What am I doing to help kids achieve?
How do I know when they are there?
What is the evidence?
I have been teaching for more than 20 years. Everyone I meet who is not a teacher assumes that during the summer teachers kick back, sit by the pool and drink Margaritas. I try to explain that one of my favorite activities is to get to work on ideas that I can never do during the school year. One of my biggest struggles with students is to try to explain what happens when items, specific inorganic salts, dissolve in water. It might sound simple to me and you. Research shows that students have many real misconceptions when it comes to explaining inorganic salts dissolving in water. My own experience along with other teachers I know is that we are amazed and sometimes frustrated with trying to help students understand the simple process of dissolving, especially with ions. A key piece of equipment is a good conductivity tester. Just got done making a stack of them and can't wait to have students try them. But back to "dissolving"....
Here are a few ideas that might help students. First, there is the idea of trying to have students explain and understand the dissolving process on the particulate level, the macroscale and the symbolic. Second, introduced me to the idea of "". To put it simply, students place a small drop of distilled water on an acetate sheet. They then place different crystals on opposite sides of the drop or "puddle". The really cool part is that if students were to use a crystal of sodium carbonate on one side and copper (II) sulfate on the other then they will eventually see a small line form in the middle of the puddle which is the insoluble solid copper (II) carbonate. This method has the ability to be so much more powerful than mixing the two solutions together and observing a solid form. If students do not understand the dissolving process then they certainly will not understand dissolved compounds in two liquids forming an insoluble solid. The "puddle" chemistry method forces students to develop some explanation about a solid dissolving and then forming a different solid. The only part that could make it better is using a conductivity tester throughout the different stages. Students could check the conductivity of distilled water, then distilled water with a small amount of an ionic solid dissolved. The idea of "ions" would hopefully help them develop the idea of dissociation. The only way to explain the conductivity part would be if there are ions present. I tried this and it failed miserably. I just did not have a good conductivity tester. I tried ot make one but it was giving false positives. I found plans for a new one that I believe is much better than ones I have tried in the past and has many advantages.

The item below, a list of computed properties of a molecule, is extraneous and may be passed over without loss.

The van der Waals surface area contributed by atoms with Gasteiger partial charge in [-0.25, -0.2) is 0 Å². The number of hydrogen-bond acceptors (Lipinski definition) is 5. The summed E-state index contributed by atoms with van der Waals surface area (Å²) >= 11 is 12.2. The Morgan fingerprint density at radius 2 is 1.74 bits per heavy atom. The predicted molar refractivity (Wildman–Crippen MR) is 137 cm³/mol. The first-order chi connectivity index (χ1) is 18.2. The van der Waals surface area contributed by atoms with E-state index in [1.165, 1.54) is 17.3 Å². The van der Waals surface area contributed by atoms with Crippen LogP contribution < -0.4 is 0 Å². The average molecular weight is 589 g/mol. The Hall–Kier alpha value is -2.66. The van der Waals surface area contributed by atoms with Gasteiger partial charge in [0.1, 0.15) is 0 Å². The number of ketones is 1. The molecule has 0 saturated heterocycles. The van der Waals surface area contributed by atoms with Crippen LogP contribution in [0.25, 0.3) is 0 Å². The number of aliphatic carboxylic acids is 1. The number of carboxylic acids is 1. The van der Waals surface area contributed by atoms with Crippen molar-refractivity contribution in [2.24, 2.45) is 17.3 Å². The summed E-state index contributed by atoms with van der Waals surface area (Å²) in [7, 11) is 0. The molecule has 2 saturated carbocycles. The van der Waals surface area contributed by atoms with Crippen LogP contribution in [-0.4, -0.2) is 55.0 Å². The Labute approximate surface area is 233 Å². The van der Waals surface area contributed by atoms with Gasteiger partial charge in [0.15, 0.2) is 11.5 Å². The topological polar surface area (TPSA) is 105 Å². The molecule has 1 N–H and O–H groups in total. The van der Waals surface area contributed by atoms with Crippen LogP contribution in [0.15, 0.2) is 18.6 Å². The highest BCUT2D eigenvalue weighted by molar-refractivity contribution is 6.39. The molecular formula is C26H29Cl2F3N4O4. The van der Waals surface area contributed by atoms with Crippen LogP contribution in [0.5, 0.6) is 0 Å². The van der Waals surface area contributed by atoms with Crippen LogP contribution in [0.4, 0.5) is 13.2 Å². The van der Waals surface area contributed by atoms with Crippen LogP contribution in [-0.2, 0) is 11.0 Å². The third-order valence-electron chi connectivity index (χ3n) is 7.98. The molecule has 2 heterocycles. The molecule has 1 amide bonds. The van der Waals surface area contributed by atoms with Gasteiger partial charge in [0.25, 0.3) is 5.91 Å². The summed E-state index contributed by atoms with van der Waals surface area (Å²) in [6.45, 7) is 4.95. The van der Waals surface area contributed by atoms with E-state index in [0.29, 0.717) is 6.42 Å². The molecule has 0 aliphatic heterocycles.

have written a paper that also includes a DIY conductivity tester and a lab. Here is what I love about their idea for the conductivity tester. All of the pieces are easily available. I made some minor modifications. First, I went to the hobby store and bought graphite rods that are used in building remote controlled airplanes. They conduct, are strong and unreactive. I am using these as my electrodes. Thanks Bob Worley for this idea. The other modification is the power source. Nine volt batteries are expensive. I was able to get a box of 12 volt DC power sources from a cable/cell phone store for free. The people at the store often have to swap out old modems with new modems and they trash the old stuff. The power sources work great for this type of application. I will never have to worry about buying a 9 V battery again. Here is the great part about the conductivity tester...there are two LED lights. One is green and the other is red. They are both hooked up to resistors but the green one is hooked up to a resistor with slightly higher resistance than the red one. If there is a solution that conducts really well, both lights are on. As the conductivity drops, the green light dims and only the red light will go on. It shows different AMOUNTS of conductivity. Now it is close to becoming not just a qualitative tool but also a quantitave tool. If this were not enough, there are also plans for a conductivity tester with a buzzer. So...in theory...this could be used with dissolving. Students could be asked to explain what would make the different lights go on and what is happening in the water during the stages.
Totally off topic... is right around the corner. I hope to be at the ChemEd Xchange booth Tuesday morning. Stop by and say hello. If you cannot make it, follow me on Twitter at @ChadHusting.